Art: some stories and some how-to (with html help)

(8:00PM EST – promoted by Nightprowlkitty)


I’m not really a big devotee of Christmas.  My partner is, however.  So she expects to receive presents and she expects to give me some. You best believe every present she gives me is lovingly wrapped in custom gift wrapping paper!

On Christmas day, we received two boxes of top-of-the-line marshmallows, A box each of key lime apples and key lime pears, a “care package” from our Iranian sister-in-law (which includes baklava, raisins, and a lot of food objects of the more strangely Persian variety), and a gingerbread lighthouse, which we have thus far successfully kept sealed.

And Debbie received some socks and I got a comfy pair of fleece lined booties to replace the pair which had finally fallen apart.

Debbie’s other presents have not arrived yet.  She collects dolls and I ordered her two expensive ones which will take several more days to get here.

And I got an upgrade for my art program…


In the past two days, I have been taking the new program out for a spin, as it were, trying to discover the ways in which it is the same and how, precisely, it is different.  I’ve mostly struggled with the latter.  Changes which the documentation assures me were supposed to make the program easier to use seemed to make some of my favorite movements impossible…so I had to learn to overcome those with some sort of workaround.

The results are the pieces you see included here, which have no story arc, no overarching theme to guide any meditation.  But some may notice a difference in the level of complexity.  Is it because of the upgrade of the program or because of an upgrade of my skills using it?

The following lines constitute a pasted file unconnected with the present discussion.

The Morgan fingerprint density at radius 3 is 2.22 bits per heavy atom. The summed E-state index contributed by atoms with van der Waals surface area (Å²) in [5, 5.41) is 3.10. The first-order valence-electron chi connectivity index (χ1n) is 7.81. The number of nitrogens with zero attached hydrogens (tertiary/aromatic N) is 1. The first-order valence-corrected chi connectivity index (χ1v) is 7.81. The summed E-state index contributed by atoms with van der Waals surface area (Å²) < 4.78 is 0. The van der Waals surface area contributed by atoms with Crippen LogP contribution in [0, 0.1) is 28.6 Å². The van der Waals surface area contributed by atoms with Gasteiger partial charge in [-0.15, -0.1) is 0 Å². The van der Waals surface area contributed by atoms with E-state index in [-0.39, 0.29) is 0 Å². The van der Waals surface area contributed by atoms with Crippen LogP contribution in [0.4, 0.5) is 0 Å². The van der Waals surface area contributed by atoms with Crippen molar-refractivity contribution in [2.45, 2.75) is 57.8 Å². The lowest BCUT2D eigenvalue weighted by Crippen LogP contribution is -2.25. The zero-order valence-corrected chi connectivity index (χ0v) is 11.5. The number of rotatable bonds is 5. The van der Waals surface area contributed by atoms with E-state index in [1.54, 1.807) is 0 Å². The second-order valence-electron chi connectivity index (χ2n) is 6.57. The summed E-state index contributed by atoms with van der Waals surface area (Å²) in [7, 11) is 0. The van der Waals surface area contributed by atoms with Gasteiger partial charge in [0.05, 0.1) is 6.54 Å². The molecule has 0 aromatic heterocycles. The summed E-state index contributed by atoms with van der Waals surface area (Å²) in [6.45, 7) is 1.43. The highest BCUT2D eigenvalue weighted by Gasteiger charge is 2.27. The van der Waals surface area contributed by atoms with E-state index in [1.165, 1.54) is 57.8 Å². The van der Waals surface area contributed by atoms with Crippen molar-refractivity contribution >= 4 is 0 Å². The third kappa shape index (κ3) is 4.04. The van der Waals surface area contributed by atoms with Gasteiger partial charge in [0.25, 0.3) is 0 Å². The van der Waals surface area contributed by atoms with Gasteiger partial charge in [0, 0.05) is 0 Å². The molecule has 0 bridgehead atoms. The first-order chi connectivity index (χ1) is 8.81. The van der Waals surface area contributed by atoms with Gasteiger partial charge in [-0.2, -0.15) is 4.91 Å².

I don’t know.

I like to think I’ve just been inspired to go beyond what I have done in the past.  That may or may not always be good, all things considered thing.  There is often something to be said for simplicity.


I started making my graphics in the mid 90s, when I was first diagnosed with cataracts in my late 40s.  The possibility of losing my sight was a strong motivator to attempting to do something visual.  In junior high school I had been identified as having some artistic talent and nominated for…and then invited to participate in…a summer art program at Reed College in Portland, OR.  My father did not let me participate in that, since it would have conflicted with him being the coach of my Babe Ruth baseball team.

So all I had done artistically in this life was doodle.  That would change

When I started making graphics I was using the old Windows 3.2 program PaintBrush, which later became MS Paint. Painting pixel by pixel was quite compelling to someone who had been suffering for decades with OCD.  I called the pieces created in this period my sand paintings.  

Eventually I added a program called LView Pro which enabled me to dynamically adjust the hues of the pieces I created, and Corel Photoshop, which allowed me to rotate, reflect and otherwise manipulate my graphics, enabling me to make what came to be called my eggs.